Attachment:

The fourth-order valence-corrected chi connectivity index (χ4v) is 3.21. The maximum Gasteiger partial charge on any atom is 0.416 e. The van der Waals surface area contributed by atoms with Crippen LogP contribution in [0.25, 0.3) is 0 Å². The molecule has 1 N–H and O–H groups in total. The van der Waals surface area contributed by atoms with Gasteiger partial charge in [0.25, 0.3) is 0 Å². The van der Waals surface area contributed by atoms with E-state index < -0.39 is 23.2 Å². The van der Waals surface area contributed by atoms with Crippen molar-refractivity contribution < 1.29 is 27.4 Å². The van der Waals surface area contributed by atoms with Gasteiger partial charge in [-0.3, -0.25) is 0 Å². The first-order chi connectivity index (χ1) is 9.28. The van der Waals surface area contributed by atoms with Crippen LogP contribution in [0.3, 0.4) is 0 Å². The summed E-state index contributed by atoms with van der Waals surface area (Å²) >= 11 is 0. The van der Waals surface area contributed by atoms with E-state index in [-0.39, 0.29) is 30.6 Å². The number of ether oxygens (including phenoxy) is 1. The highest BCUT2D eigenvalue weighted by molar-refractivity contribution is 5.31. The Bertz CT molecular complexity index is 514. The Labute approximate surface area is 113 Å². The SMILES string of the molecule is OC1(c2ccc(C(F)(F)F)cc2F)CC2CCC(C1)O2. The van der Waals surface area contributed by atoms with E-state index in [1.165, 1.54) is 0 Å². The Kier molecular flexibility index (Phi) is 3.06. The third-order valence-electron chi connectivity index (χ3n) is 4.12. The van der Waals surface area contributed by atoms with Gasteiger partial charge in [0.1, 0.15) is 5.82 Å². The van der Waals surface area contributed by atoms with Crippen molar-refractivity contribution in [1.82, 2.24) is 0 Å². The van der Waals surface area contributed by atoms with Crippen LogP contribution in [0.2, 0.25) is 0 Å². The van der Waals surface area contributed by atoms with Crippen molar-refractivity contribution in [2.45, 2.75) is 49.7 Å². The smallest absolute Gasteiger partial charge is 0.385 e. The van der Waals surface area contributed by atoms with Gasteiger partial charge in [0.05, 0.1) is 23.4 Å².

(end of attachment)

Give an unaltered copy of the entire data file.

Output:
The fourth-order valence-corrected chi connectivity index (χ4v) is 3.21. The maximum Gasteiger partial charge on any atom is 0.416 e. The van der Waals surface area contributed by atoms with Crippen LogP contribution in [0.25, 0.3) is 0 Å². The molecule has 1 N–H and O–H groups in total. The van der Waals surface area contributed by atoms with Gasteiger partial charge in [0.25, 0.3) is 0 Å². The van der Waals surface area contributed by atoms with E-state index < -0.39 is 23.2 Å². The van der Waals surface area contributed by atoms with Crippen molar-refractivity contribution < 1.29 is 27.4 Å². The van der Waals surface area contributed by atoms with Gasteiger partial charge in [-0.3, -0.25) is 0 Å². The first-order chi connectivity index (χ1) is 9.28. The van der Waals surface area contributed by atoms with Crippen LogP contribution in [0.3, 0.4) is 0 Å². The summed E-state index contributed by atoms with van der Waals surface area (Å²) >= 11 is 0. The van der Waals surface area contributed by atoms with E-state index in [-0.39, 0.29) is 30.6 Å². The number of ether oxygens (including phenoxy) is 1. The highest BCUT2D eigenvalue weighted by molar-refractivity contribution is 5.31. The Bertz CT molecular complexity index is 514. The Labute approximate surface area is 113 Å². The SMILES string of the molecule is OC1(c2ccc(C(F)(F)F)cc2F)CC2CCC(C1)O2. The van der Waals surface area contributed by atoms with E-state index in [1.165, 1.54) is 0 Å². The Kier molecular flexibility index (Phi) is 3.06. The third-order valence-electron chi connectivity index (χ3n) is 4.12. The van der Waals surface area contributed by atoms with Gasteiger partial charge in [0.1, 0.15) is 5.82 Å². The van der Waals surface area contributed by atoms with Crippen molar-refractivity contribution in [1.82, 2.24) is 0 Å². The van der Waals surface area contributed by atoms with Crippen LogP contribution in [0.2, 0.25) is 0 Å². The van der Waals surface area contributed by atoms with Crippen molar-refractivity contribution in [2.45, 2.75) is 49.7 Å². The smallest absolute Gasteiger partial charge is 0.385 e. The van der Waals surface area contributed by atoms with Gasteiger partial charge in [0.05, 0.1) is 23.4 Å².